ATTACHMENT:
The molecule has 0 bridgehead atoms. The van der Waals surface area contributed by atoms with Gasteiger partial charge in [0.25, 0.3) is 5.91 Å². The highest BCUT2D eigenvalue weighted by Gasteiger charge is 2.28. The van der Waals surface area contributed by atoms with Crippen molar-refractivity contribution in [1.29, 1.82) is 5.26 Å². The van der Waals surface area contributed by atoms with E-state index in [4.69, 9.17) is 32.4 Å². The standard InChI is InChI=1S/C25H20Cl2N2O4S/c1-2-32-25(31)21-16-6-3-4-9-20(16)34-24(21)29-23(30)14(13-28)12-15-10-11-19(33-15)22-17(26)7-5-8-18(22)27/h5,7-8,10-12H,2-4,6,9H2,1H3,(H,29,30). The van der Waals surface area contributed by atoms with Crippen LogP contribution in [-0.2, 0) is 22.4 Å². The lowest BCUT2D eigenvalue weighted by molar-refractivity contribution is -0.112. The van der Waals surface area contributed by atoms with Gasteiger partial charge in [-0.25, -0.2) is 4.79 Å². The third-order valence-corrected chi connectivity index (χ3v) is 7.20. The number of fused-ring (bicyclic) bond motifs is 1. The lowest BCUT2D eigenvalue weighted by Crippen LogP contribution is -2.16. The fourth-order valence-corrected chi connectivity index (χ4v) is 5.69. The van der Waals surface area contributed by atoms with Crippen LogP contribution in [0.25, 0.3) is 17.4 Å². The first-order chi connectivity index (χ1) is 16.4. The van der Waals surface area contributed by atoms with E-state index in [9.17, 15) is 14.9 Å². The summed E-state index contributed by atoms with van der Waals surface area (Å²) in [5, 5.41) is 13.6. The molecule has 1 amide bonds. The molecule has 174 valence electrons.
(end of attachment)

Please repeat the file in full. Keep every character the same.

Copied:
The molecule has 0 bridgehead atoms. The van der Waals surface area contributed by atoms with Gasteiger partial charge in [0.25, 0.3) is 5.91 Å². The highest BCUT2D eigenvalue weighted by Gasteiger charge is 2.28. The van der Waals surface area contributed by atoms with Crippen molar-refractivity contribution in [1.29, 1.82) is 5.26 Å². The van der Waals surface area contributed by atoms with E-state index in [4.69, 9.17) is 32.4 Å². The standard InChI is InChI=1S/C25H20Cl2N2O4S/c1-2-32-25(31)21-16-6-3-4-9-20(16)34-24(21)29-23(30)14(13-28)12-15-10-11-19(33-15)22-17(26)7-5-8-18(22)27/h5,7-8,10-12H,2-4,6,9H2,1H3,(H,29,30). The van der Waals surface area contributed by atoms with Crippen LogP contribution in [-0.2, 0) is 22.4 Å². The lowest BCUT2D eigenvalue weighted by molar-refractivity contribution is -0.112. The van der Waals surface area contributed by atoms with Gasteiger partial charge in [-0.25, -0.2) is 4.79 Å². The third-order valence-corrected chi connectivity index (χ3v) is 7.20. The number of fused-ring (bicyclic) bond motifs is 1. The lowest BCUT2D eigenvalue weighted by Crippen LogP contribution is -2.16. The fourth-order valence-corrected chi connectivity index (χ4v) is 5.69. The van der Waals surface area contributed by atoms with Crippen LogP contribution in [0.25, 0.3) is 17.4 Å². The first-order chi connectivity index (χ1) is 16.4. The van der Waals surface area contributed by atoms with E-state index in [9.17, 15) is 14.9 Å². The summed E-state index contributed by atoms with van der Waals surface area (Å²) in [5, 5.41) is 13.6. The molecule has 1 amide bonds. The molecule has 174 valence electrons.